Home  »  Complete Poetical Works by Henry Wadsworth Longfellow  »  Part Second. The Student’s Tale: The Cobbler of Hagenau

Henry Wadsworth Longfellow (1807–1882). Complete Poetical Works. 1893.

Tales of a Wayside Inn

Part Second. The Student’s Tale: The Cobbler of Hagenau

I TRUST that somewhere and somehow

You all have heard of Hagenau,

A quiet, quaint, and ancient town

Among the green Alsatian hills,

A place of valleys, streams, and mills,

Where Barbarossa’s castle, brown

With rust of centuries, still looks down

On the broad, drowsy land below,—

On shadowy forests filled with game,

And the blue river winding slow

Through meadows, where the hedges grow

That give this little town its name.

It happened in the good old times,

While yet the Master-singers filled

The noisy workshop and the guild

With various melodies and rhymes,

That here in Hagenau there dwelt

A cobbler,—one who loved debate,

And, arguing from a postulate,

Would say what others only felt;

A man of forecast and of thrift,

And of a shrewd and careful mind

In this world’s business, but inclined

Somewhat to let the next world drift.

Hans Sachs with vast delight he read,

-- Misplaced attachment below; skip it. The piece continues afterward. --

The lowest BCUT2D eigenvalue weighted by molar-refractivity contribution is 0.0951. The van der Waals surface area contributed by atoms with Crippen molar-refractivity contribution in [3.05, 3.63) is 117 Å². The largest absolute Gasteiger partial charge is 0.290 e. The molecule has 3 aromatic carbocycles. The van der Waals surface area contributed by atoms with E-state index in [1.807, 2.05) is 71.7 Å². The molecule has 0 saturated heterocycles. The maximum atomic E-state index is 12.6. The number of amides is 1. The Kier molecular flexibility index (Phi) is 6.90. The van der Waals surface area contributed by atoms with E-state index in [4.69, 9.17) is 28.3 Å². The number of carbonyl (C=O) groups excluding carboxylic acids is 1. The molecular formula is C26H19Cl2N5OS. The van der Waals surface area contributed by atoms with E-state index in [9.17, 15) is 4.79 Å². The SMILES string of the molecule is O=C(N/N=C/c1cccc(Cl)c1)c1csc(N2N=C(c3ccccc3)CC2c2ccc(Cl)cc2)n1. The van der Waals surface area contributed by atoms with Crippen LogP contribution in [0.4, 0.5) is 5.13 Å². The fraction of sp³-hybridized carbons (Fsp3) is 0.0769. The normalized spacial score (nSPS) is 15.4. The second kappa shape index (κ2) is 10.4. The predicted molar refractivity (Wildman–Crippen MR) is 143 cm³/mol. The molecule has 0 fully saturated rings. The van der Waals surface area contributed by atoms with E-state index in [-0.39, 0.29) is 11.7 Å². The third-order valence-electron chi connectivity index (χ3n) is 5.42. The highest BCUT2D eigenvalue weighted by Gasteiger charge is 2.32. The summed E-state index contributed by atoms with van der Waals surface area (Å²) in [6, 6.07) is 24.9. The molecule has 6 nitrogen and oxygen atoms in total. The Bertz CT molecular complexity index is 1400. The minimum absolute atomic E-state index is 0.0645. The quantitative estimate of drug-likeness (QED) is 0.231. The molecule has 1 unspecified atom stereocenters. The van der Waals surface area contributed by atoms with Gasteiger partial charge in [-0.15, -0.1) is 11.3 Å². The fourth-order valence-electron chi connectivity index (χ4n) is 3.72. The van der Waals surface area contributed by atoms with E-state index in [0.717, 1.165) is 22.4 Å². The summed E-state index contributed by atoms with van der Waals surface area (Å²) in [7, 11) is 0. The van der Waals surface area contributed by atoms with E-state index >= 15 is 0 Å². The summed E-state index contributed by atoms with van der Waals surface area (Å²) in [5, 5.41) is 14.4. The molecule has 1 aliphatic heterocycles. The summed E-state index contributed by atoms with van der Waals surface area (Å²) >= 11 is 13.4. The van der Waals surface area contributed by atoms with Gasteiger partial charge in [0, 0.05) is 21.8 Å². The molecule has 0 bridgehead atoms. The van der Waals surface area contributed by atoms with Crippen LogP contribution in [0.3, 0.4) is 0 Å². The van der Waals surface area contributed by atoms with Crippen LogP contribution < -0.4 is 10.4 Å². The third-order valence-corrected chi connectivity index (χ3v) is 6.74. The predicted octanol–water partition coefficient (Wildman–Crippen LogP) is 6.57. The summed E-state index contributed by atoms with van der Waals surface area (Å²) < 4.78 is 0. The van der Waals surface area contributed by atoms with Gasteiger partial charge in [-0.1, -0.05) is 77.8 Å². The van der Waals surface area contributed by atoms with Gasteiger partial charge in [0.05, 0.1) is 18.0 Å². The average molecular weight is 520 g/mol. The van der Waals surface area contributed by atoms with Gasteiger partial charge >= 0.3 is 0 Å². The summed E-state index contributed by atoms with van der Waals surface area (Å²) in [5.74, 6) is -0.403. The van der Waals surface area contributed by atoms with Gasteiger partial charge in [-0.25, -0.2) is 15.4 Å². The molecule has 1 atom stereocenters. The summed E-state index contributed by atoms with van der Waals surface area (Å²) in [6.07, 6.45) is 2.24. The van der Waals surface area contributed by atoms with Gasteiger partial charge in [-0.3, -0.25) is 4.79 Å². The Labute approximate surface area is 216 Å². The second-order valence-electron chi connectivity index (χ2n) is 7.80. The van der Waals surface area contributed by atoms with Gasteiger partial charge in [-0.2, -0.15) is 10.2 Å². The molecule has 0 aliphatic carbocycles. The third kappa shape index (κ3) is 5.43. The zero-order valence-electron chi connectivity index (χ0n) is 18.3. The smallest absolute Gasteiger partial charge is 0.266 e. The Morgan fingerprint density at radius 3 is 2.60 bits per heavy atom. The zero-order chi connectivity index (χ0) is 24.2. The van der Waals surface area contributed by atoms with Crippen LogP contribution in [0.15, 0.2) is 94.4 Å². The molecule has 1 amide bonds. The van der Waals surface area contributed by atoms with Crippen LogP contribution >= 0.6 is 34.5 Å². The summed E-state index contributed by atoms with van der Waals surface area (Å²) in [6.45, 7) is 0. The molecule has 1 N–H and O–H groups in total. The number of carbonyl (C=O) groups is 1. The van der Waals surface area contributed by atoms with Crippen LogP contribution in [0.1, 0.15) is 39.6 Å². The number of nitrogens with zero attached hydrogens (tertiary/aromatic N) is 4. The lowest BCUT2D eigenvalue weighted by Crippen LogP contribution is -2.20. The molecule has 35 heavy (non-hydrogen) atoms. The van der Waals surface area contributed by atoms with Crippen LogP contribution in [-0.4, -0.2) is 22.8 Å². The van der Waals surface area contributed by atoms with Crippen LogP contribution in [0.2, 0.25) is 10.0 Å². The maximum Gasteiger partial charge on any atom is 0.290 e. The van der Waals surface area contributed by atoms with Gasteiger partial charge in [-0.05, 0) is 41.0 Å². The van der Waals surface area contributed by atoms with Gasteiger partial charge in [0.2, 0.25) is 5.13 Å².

And Regenbogen’s rhymes of love,

For their poetic fame had spread

Even to the town of Hagenau;

And some Quick Melody of the Plough,

Or Double Harmony of the Dove

Was always running in his head.

He kept, moreover, at his side,

Among his leathers and his tools,

Reynard the Fox, the Ship of Fools,

Or Eulenspiegel, open wide;

With these he was much edified:

He thought them wiser than the Schools.

His good wife, full of godly fear,

Liked not these worldly themes to hear;

The Psalter was her book of songs;

The only music to her ear

Was that which to the Church belongs,

When the loud choir on Sunday chanted,

And the two angels carved in wood,

That by the windy organ stood,

Blew on their trumpets loud and clear,

And all the echoes, far and near,

Gibbered as if the church were haunted.

Outside his door, one afternoon,

This humble votary of the muse

Sat in the narrow strip of shade

By a projecting cornice made,

Mending the Burgomaster’s shoes,